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Famous Shalt Poems by Famous Poets

These are examples of famous Shalt poems written by some of the greatest and most-well-known modern and classical poets. PoetrySoup is a great educational poetry resource of famous shalt poems. These examples illustrate what a famous shalt poem looks like and its form, scheme, or style (where appropriate).

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by Donne, John
...hy stroke; why swell'st thou then? 
One short sleep past, we wake eternally, 
And death shall be no more; Death, thou shalt die. 
...Read more of this...

by Keats, John prison me. The rill,
Thou haply mayst delight in, will I fill
With fairy fishes from the mountain tarn,
And thou shalt feed them from the squirrel's barn.
Its bottom will I strew with amber shells,
And pebbles blue from deep enchanted wells.
Its sides I'll plant with dew-sweet eglantine,
And honeysuckles full of clear bee-wine.
I will entice this crystal rill to trace
Love's silver name upon the meadow's face.
I'll kneel to Vesta, for a flame of fire;
A...Read more of this...

by Coleridge, Samuel Taylor
In the great city, pent 'mid cloisters dim,
And saw nought lovely but the sky and stars.
But thou, my babe! shalt wander like a breeze
By lakes and sandy shores, beneath the crags
Of ancient mountain, and beneath the clouds,
Which image in their bulk both lakes and shores
And mountain crags: so shalt thou see and hear
The lovely shapes and sounds intelligible
Of that eternal language, which thy God
Utters, who from eternity doth teach
Himself in all, and a...Read more of this...

by Alighieri, Dante, to find the native hell 
 Whence envy loosed her. 
 For thyself were
 To follow where I lead, and thou shalt see 
 The spirits in pain, and hear the hopeless woe, 
 The unending cries, of those whose only plea 
 Is judgment, that the second death to be 
 Fall quickly. Further shalt thou climb, and go 
 To those who burn, but in their pain content 
 With hope of pardon; still beyond, more high, 
 Holier than opens to such souls as I, 
 The Heavens uprear; ...Read more of this...

by Marvell, Andrew
...cope take aim, 
Where, like the new Comptroller, all men laugh 
To see a tall louse brandish the white staff. 
Else shalt thou oft thy guiltless pencil curse, 
Stamp on thy palette, not perhaps the worse. 
The painter so, long having vexed his cloth-- 
Of his hound's mouth to feign the raging froth--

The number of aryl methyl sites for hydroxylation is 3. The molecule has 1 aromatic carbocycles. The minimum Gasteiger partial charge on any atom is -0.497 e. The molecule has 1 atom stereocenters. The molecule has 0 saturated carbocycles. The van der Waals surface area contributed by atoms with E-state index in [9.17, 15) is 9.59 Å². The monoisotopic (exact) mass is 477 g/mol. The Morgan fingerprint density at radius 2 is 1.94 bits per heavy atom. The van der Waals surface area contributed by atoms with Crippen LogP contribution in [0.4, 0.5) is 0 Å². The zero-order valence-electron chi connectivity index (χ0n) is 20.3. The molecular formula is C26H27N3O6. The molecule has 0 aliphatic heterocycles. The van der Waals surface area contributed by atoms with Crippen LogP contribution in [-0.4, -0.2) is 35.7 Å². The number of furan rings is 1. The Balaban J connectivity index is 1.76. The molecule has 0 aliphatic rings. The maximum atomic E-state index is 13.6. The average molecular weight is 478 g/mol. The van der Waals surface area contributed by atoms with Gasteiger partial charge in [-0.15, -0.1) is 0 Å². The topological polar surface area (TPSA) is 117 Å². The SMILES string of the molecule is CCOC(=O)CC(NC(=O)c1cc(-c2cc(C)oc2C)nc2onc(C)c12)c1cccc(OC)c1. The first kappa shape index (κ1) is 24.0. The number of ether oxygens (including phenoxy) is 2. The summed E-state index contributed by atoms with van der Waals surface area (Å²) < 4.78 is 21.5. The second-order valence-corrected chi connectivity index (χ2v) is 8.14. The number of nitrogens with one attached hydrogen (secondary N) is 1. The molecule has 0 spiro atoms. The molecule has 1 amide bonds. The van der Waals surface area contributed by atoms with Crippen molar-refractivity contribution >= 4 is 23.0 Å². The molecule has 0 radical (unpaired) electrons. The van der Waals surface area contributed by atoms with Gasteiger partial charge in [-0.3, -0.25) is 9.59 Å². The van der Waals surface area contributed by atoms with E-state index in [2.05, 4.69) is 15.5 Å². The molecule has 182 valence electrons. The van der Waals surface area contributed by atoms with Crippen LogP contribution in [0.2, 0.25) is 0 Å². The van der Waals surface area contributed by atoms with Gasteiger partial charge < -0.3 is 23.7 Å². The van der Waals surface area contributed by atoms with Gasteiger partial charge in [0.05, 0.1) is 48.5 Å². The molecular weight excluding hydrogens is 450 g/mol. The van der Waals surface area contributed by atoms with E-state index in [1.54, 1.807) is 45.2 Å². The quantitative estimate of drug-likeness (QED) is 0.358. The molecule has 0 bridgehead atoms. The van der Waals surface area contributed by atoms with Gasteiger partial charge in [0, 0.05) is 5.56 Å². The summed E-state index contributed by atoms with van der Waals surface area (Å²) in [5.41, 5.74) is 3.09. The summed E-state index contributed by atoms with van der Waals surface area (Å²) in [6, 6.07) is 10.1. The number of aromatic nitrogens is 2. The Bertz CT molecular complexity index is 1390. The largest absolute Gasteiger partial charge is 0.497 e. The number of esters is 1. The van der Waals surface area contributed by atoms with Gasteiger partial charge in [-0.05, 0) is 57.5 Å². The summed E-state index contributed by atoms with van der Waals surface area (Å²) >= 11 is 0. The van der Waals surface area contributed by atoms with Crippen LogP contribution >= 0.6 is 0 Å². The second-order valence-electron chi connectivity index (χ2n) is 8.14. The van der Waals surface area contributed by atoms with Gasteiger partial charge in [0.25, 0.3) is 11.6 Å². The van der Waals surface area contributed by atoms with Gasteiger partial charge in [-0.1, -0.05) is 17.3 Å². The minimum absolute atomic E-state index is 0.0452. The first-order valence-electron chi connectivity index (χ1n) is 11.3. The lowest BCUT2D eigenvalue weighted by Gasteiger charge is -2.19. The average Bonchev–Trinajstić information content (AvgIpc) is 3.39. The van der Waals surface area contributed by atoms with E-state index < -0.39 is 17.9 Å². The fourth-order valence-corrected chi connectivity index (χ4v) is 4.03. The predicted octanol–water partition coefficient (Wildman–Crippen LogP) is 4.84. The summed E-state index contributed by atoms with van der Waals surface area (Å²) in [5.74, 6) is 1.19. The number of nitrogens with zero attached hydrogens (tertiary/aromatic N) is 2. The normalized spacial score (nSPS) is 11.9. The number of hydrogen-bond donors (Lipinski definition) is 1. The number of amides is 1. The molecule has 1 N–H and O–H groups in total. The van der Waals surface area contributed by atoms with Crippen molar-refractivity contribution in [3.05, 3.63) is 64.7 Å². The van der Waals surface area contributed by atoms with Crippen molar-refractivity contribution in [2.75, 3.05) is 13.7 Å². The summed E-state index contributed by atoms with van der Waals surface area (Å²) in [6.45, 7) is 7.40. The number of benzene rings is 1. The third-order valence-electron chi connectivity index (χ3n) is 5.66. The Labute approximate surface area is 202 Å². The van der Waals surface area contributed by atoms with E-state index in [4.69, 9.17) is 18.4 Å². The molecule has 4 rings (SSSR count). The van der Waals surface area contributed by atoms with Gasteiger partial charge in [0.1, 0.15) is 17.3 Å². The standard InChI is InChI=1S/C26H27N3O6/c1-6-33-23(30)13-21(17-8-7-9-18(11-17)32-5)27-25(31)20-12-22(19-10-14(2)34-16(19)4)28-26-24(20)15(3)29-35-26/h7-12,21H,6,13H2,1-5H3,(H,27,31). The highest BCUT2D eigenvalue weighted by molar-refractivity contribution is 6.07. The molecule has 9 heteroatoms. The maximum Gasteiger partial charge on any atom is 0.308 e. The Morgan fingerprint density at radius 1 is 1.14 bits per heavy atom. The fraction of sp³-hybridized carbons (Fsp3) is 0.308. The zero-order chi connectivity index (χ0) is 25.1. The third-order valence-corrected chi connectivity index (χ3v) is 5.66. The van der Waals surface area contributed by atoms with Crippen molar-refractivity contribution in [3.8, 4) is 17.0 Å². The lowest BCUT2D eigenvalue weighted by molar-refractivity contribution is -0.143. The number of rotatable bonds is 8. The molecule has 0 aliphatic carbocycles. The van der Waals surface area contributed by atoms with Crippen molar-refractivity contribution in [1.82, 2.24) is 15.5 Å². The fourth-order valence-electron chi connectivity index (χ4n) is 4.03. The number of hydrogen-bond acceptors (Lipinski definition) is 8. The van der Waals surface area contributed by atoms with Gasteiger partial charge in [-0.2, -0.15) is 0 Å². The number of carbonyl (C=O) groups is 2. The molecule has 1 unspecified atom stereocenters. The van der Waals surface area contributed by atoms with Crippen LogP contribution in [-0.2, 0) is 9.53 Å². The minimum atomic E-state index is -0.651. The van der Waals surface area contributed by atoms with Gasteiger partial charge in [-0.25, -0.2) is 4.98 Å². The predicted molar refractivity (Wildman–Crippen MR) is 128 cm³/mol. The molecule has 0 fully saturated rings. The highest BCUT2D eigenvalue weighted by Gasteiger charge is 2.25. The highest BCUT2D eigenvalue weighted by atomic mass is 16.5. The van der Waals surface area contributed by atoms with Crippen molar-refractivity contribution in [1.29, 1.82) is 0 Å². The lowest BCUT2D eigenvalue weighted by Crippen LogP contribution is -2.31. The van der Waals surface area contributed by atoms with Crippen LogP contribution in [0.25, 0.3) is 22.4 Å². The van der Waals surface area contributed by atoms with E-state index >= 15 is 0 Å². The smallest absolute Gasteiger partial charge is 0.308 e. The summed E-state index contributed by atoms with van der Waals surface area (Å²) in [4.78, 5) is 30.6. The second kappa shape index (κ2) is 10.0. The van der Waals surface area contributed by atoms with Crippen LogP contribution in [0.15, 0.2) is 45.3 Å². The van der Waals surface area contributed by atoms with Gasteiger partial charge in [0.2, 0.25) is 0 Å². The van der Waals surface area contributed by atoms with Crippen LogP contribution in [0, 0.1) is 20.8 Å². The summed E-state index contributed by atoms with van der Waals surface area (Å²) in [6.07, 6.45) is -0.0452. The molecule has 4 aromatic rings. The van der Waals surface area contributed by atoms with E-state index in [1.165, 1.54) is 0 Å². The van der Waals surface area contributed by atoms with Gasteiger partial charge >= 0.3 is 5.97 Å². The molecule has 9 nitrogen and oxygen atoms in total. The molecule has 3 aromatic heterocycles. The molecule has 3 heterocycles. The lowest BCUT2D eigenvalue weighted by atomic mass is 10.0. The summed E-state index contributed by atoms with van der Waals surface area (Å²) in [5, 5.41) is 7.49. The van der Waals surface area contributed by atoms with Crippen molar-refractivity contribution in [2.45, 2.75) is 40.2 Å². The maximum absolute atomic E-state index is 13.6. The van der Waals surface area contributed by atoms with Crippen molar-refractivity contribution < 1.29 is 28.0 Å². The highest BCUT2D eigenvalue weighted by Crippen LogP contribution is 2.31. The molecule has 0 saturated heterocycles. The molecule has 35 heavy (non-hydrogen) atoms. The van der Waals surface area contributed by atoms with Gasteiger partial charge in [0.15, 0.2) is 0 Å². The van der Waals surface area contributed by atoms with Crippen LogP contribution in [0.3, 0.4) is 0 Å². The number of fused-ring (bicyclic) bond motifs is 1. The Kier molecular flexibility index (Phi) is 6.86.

His desperate pencil at the work did dart: 
His anger reached that rage which passed his art; 
Chance finished that which art could but begin, 
And he sat smiling how hi...Read more of this...

by Wordsworth, William
... I pray thee have no fear of me,  But, safe as in a cradle, here  My lovely baby! thou shalt be,  To thee I know too much I owe;  I cannot work thee any woe."   A fire was once within my brain;  And in my head a dull, dull pain;  And fiendish faces one, two, three,  Hung at my breasts, and pulled at me.  But then there came a sight of j...Read more of this...

by Milton, John
...tly unjust, to bind with laws the free, 
And equal over equals to let reign, 
One over all with unsucceeded power. 
Shalt thou give law to God? shalt thou dispute 
With him the points of liberty, who made 
Thee what thou art, and formed the Powers of Heaven 
Such as he pleased, and circumscribed their being? 
Yet, by experience taught, we know how good, 
And of our good and of our dignity 
How provident he is; how far from thought 
To make us less, bent rather to exalt 
O...Read more of this...

by Milton, John
...ou motioned, well thy thoughts employed, 
How we might best fulfil the work which here 
God hath assigned us; nor of me shalt pass 
Unpraised: for nothing lovelier can be found 
In woman, than to study houshold good, 
And good works in her husband to promote. 
Yet not so strictly hath our Lord imposed 
Labour, as to debar us when we need 
Refreshment, whether food, or talk between, 
Food of the mind, or this sweet intercourse 
Of looks and smiles; for smiles from reason f...Read more of this...

by Milton, John
...cause thou hast done this, thou art accursed 
Above all cattle, each beast of the field; 
Upon thy belly groveling thou shalt go, 
And dust shalt eat all the days of thy life. 
Between thee and the woman I will put 
Enmity, and between thine and her seed; 
Her seed shall bruise thy head, thou bruise his heel. 
So spake this oracle, then verified 
When Jesus, Son of Mary, second Eve, 
Saw Satan fall, like lightning, down from Heaven, 
Prince of the air; then, rising fr...Read more of this...

by Milton, John
...tend about thee to old age
With all things grateful chear'd, and so suppli'd,
That what by me thou hast lost thou least shalt miss.

Sam: No, no, of my condition take no care;
It fits not; thou and I long since are twain;
Nor think me so unwary or accurst 
To bring my feet again into the snare
Where once I have been caught; I know thy trains
Though dearly to my cost, thy ginns, and toyls;
Thy fair enchanted cup, and warbling charms
No more on me have power, their force is...Read more of this...

by Byron, George (Lord)
Is kinsman of the Bey Oglou: